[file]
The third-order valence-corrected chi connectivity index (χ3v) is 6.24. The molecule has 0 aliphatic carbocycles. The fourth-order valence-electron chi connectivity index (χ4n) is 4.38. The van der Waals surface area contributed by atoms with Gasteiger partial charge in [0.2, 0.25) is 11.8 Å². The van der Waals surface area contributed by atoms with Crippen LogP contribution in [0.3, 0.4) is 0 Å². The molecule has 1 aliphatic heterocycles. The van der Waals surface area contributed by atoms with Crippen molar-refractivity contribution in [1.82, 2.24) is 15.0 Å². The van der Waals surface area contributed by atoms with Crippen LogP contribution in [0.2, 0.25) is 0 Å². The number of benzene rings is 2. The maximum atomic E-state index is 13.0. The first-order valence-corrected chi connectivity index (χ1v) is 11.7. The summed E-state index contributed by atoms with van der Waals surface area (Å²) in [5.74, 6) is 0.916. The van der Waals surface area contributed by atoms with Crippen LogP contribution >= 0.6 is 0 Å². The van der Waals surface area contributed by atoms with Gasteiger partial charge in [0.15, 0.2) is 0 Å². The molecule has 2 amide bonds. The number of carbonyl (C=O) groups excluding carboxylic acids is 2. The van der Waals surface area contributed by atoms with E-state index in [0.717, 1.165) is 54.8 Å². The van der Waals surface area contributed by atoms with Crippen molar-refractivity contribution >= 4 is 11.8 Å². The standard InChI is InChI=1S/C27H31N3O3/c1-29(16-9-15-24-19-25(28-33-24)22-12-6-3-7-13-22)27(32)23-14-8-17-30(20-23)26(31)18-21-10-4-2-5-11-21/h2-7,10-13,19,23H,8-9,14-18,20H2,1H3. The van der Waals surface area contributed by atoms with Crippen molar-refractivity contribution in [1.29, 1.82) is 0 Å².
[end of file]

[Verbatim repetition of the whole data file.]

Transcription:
The third-order valence-corrected chi connectivity index (χ3v) is 6.24. The molecule has 0 aliphatic carbocycles. The fourth-order valence-electron chi connectivity index (χ4n) is 4.38. The van der Waals surface area contributed by atoms with Gasteiger partial charge in [0.2, 0.25) is 11.8 Å². The van der Waals surface area contributed by atoms with Crippen LogP contribution in [0.3, 0.4) is 0 Å². The molecule has 1 aliphatic heterocycles. The van der Waals surface area contributed by atoms with Crippen molar-refractivity contribution in [1.82, 2.24) is 15.0 Å². The van der Waals surface area contributed by atoms with Crippen LogP contribution in [0.2, 0.25) is 0 Å². The number of benzene rings is 2. The maximum atomic E-state index is 13.0. The first-order valence-corrected chi connectivity index (χ1v) is 11.7. The summed E-state index contributed by atoms with van der Waals surface area (Å²) in [5.74, 6) is 0.916. The van der Waals surface area contributed by atoms with Crippen LogP contribution >= 0.6 is 0 Å². The van der Waals surface area contributed by atoms with Gasteiger partial charge in [0.15, 0.2) is 0 Å². The molecule has 2 amide bonds. The number of carbonyl (C=O) groups excluding carboxylic acids is 2. The van der Waals surface area contributed by atoms with E-state index in [0.717, 1.165) is 54.8 Å². The van der Waals surface area contributed by atoms with Crippen molar-refractivity contribution >= 4 is 11.8 Å². The standard InChI is InChI=1S/C27H31N3O3/c1-29(16-9-15-24-19-25(28-33-24)22-12-6-3-7-13-22)27(32)23-14-8-17-30(20-23)26(31)18-21-10-4-2-5-11-21/h2-7,10-13,19,23H,8-9,14-18,20H2,1H3. The van der Waals surface area contributed by atoms with Crippen molar-refractivity contribution in [1.29, 1.82) is 0 Å².